Immigrants and their children are bound to be better. Figures suggest children speaking English as a second language grow more in the three-Rs throughout their secondary education, compared to British pupils.
The statistics demonstrate that just over a quarter of teenagers from underprivileged backgrounds left school last summer with five good GCSEs including the core subjects of English and Maths.
The statistics came as Sir Michael Wilshaw, Ofsted’s chief inspector, warned that too many schools used deficiency and misfortune family backgrounds as a reason for underperformance, suggesting they could be placed on a Government hit-list for failing to raise standards.
It was revealed that deprived white British children – particularly boys – were significantly less likely to succeed than deprived pupils brought up by Indian, Pakistani, Bangladeshi, Black Caribbean or Black African parents.
It came out that Chinese pupils with parents in the same income band were around three times as likely to leave school with decent GCSE grades.
Just 28.8 per cent of poor pupils raised by white British parents got decent grades, falling to 26 per cent among boys alone.
It was the lowest proportion of any ethnic group other than those from gypsy and traveller communities.
By comparison, some 73.5 per cent of poor Chinese pupils made the grade, while 57 per cent of Indian and 56 per cent of Bangladeshi teenagers gained good results.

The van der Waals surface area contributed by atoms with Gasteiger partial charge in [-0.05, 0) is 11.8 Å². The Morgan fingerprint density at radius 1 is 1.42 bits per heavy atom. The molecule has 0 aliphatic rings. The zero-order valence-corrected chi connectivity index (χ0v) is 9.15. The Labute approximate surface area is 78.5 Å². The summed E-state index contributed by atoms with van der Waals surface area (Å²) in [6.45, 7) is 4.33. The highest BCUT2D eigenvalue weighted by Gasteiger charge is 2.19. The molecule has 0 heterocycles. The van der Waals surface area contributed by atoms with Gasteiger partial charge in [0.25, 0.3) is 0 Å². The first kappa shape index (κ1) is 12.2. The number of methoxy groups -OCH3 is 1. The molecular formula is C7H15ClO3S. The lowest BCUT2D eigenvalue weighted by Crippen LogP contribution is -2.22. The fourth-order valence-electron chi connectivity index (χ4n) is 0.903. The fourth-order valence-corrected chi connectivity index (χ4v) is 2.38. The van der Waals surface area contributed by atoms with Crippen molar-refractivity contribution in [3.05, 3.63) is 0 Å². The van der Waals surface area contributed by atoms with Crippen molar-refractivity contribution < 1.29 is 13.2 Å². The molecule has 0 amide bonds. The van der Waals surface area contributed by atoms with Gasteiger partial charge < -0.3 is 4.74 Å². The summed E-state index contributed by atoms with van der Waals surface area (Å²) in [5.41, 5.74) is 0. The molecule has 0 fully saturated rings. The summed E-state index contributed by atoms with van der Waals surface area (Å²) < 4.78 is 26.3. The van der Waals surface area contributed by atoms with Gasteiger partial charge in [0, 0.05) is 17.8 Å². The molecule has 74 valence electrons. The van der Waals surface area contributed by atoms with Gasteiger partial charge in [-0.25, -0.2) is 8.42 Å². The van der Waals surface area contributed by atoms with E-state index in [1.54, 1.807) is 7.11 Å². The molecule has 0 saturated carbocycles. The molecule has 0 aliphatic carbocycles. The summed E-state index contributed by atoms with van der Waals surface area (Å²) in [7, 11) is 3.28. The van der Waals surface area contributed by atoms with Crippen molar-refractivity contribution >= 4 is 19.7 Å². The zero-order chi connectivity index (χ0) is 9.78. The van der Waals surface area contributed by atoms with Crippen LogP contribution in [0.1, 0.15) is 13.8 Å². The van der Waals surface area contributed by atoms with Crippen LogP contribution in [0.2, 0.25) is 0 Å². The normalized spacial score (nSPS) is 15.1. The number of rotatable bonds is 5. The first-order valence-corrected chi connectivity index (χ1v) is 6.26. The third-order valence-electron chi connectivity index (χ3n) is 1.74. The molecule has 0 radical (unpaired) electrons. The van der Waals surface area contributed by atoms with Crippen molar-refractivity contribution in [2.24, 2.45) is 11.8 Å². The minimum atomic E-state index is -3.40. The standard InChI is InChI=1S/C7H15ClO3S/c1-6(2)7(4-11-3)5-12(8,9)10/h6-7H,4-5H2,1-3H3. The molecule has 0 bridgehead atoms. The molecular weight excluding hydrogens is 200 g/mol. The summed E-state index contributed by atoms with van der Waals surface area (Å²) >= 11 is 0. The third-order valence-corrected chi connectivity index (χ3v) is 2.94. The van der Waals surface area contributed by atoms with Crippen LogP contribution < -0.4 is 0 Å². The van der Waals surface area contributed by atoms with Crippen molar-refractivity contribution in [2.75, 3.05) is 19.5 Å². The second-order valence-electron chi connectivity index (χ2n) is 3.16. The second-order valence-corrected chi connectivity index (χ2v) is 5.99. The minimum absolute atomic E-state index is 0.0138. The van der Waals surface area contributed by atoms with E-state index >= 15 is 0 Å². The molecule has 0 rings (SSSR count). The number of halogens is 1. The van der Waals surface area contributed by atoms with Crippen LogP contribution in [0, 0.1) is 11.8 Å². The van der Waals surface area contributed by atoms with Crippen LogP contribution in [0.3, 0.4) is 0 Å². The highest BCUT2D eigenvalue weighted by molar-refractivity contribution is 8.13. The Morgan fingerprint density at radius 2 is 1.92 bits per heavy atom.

The figures also divulge that students who speak English as a second language – including many children of recent migrants – were now getting the most out of secondary education.
As per the data nationally, some 58.2 per cent of pupils gained five A to C grades, including English and mathematics.
However among poor children – those from families earning less than £16,000, making them entitled for free school meals – the proportion slumps to 34.6 per cent. The figures also show huge disparity by ethnic group.
Children who speak another language at home were also more likely to achieve five A to grades in any subject than their English-speaking classmates. Some 80.8 per cent gained five decent GCSEs of any type – compared with 80.4 per cent of other pupils.
It was the first time that children with English as a second language gained better headline results, although they still lag vaguely behind on other measures of achievement.
The Government insisted it was attempting to break the link between deprivation and poor results by providing schools with extra cash to teach children from poor homes and giving teachers more powers to crackdown on bad behaviour.